Air-drying lumber is more than a matter of time
A friend cut down two cherry trees, and I agreed to haul them away in exchange for the lumber. How long do I need to air-dry the wood before I can use it for furnituremaking?
—Travis Woods, Mount Vernon, Va.
In general, Travis, air-drying green lumber reduces boards’ moisture content (the ratio of the weight of the water in the wood to the weight of dry wood) to about 15-20 percent. This can take anywhere from six weeks to years, depending on the species, thickness, and local conditions.
Even then, you’ll need to let the lumber continue drying for several more weeks or months in a space with a climate similar to where the finished piece will rest. So instead of a clock or calendar, rely on a moisture meter, available from woodworking suppliers, to determine readiness.
First things first
Mill the logs into boards, ideally no more than 2" thick and 12" wide—thicker boards take longer to air-dry. Seal the ends by brushing on a commercial end-sealer, latex paint, or wax to slow the escape of moisture through the end grain and minimize end splitting. At this point, the moisture content can easily exceed 100 percent.
Stack the boards as shown below with stickers between the layers to allow free airflow through the stack. Cut uniform stickers from dried hardwood such as poplar or soft maple. After stacking the boards, just leave it to nature, taking periodic meter readings until the moisture content stabilizes.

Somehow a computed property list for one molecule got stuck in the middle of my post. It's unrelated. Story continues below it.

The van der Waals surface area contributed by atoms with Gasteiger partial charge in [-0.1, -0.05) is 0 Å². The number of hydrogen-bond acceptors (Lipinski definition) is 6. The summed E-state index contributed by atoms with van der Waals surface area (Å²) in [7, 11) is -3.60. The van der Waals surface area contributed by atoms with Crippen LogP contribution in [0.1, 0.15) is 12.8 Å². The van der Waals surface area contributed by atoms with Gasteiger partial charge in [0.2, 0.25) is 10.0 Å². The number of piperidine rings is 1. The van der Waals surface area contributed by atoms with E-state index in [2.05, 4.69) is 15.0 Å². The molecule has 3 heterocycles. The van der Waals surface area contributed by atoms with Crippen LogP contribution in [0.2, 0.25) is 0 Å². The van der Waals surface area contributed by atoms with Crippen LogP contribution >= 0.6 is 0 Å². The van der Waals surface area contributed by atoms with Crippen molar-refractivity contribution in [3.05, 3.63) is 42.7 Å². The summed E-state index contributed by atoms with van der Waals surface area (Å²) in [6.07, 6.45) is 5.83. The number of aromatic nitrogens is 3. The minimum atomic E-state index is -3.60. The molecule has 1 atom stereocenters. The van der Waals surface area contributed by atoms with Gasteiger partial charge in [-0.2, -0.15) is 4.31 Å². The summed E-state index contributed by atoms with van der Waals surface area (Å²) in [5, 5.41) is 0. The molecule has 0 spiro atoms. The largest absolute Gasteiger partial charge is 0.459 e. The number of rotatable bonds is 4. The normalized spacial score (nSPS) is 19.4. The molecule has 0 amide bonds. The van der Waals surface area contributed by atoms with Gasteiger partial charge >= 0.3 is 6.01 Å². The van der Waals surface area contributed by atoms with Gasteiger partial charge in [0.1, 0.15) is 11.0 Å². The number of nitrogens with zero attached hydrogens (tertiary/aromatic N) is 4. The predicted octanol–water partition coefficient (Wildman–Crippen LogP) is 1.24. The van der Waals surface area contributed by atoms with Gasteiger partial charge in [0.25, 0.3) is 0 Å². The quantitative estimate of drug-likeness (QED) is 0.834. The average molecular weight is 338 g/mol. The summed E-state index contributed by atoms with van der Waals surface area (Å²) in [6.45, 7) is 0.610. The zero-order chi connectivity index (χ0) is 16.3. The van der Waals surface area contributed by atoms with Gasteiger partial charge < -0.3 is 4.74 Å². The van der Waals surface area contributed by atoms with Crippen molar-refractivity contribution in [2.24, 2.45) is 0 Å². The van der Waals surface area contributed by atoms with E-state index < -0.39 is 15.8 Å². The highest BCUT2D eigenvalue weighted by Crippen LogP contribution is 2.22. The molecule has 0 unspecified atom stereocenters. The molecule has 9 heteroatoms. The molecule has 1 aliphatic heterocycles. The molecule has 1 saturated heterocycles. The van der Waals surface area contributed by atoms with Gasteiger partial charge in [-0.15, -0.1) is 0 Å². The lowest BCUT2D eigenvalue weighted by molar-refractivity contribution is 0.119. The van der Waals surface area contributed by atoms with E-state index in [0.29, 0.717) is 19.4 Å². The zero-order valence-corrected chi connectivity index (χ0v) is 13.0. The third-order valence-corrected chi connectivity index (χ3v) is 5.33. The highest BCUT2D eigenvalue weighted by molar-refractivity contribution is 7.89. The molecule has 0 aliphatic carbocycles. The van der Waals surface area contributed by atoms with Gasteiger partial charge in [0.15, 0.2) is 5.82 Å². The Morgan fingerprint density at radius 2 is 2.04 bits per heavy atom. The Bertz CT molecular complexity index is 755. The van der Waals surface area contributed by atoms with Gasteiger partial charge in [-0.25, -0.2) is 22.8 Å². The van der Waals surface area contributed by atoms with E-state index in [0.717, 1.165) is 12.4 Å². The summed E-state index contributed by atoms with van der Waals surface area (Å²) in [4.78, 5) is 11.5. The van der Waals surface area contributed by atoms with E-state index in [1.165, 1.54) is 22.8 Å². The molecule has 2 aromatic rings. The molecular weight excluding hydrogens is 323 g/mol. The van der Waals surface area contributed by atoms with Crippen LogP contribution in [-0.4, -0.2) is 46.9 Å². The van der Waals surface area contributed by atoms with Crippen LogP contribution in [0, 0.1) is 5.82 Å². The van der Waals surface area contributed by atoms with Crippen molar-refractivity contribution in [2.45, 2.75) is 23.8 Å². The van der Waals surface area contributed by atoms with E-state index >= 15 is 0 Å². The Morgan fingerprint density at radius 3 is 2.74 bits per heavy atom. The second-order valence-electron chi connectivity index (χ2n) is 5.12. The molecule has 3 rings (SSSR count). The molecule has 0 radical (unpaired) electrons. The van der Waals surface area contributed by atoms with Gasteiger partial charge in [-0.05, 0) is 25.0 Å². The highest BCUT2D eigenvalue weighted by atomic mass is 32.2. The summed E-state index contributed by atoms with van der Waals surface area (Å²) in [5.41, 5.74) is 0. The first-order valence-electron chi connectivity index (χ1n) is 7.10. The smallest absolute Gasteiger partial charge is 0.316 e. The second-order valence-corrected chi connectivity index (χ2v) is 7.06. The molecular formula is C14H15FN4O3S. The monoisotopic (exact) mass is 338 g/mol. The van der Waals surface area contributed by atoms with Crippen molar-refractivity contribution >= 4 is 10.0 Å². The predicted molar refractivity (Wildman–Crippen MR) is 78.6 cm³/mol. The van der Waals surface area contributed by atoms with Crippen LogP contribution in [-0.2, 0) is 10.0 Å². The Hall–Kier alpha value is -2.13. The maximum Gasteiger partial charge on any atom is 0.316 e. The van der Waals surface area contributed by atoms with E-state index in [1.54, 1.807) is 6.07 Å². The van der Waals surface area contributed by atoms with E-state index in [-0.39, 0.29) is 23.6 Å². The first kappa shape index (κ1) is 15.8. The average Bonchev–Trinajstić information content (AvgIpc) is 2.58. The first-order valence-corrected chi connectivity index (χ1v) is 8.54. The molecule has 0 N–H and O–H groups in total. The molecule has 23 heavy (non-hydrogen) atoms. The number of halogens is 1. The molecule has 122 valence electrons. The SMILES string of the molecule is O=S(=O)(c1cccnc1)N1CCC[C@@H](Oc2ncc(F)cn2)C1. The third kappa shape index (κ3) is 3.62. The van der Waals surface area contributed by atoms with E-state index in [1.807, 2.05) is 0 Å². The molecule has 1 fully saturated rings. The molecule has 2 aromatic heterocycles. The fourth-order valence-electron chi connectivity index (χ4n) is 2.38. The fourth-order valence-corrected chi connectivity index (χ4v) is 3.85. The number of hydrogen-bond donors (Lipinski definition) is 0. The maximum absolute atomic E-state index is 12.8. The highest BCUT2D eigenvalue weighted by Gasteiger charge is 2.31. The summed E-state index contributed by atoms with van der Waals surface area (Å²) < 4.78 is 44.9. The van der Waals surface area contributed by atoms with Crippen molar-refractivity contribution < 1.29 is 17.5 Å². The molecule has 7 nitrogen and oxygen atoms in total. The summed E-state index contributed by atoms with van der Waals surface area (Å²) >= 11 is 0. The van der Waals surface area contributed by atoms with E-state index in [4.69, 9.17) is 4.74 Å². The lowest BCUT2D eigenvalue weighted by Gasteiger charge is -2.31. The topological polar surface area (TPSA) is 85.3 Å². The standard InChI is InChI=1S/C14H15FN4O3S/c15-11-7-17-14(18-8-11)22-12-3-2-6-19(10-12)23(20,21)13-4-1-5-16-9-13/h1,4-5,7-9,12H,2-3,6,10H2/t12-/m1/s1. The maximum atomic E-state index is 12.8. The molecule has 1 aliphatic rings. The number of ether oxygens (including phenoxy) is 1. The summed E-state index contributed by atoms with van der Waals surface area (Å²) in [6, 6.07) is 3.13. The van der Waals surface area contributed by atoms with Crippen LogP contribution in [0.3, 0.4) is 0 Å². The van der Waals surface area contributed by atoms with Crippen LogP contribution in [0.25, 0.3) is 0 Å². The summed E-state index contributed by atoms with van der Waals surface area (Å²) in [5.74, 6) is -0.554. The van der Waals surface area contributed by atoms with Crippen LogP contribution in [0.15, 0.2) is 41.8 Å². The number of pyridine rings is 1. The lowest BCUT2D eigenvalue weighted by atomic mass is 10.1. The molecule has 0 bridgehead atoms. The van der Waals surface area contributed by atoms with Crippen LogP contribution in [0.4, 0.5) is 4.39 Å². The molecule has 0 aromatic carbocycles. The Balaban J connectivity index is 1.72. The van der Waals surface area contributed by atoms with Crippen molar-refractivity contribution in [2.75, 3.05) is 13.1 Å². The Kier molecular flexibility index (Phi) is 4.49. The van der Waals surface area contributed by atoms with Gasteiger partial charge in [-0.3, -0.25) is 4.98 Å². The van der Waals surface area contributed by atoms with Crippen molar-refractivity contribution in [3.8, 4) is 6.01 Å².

Using your lumber
Wood is hygroscopic—it constantly gives up and absorbs moisture to reach equilibrium with the surrounding environment, which can be in the single digits. Stock that is air-dried outdoors usually will have higher moisture content than the indoor humidity.
Avoid wood-movement problems with indoor projects by acclimating the wood to the inside conditions before building with it. Stack the lumber where conditions match its end use and test it with your meter until the moisture content stabilizes.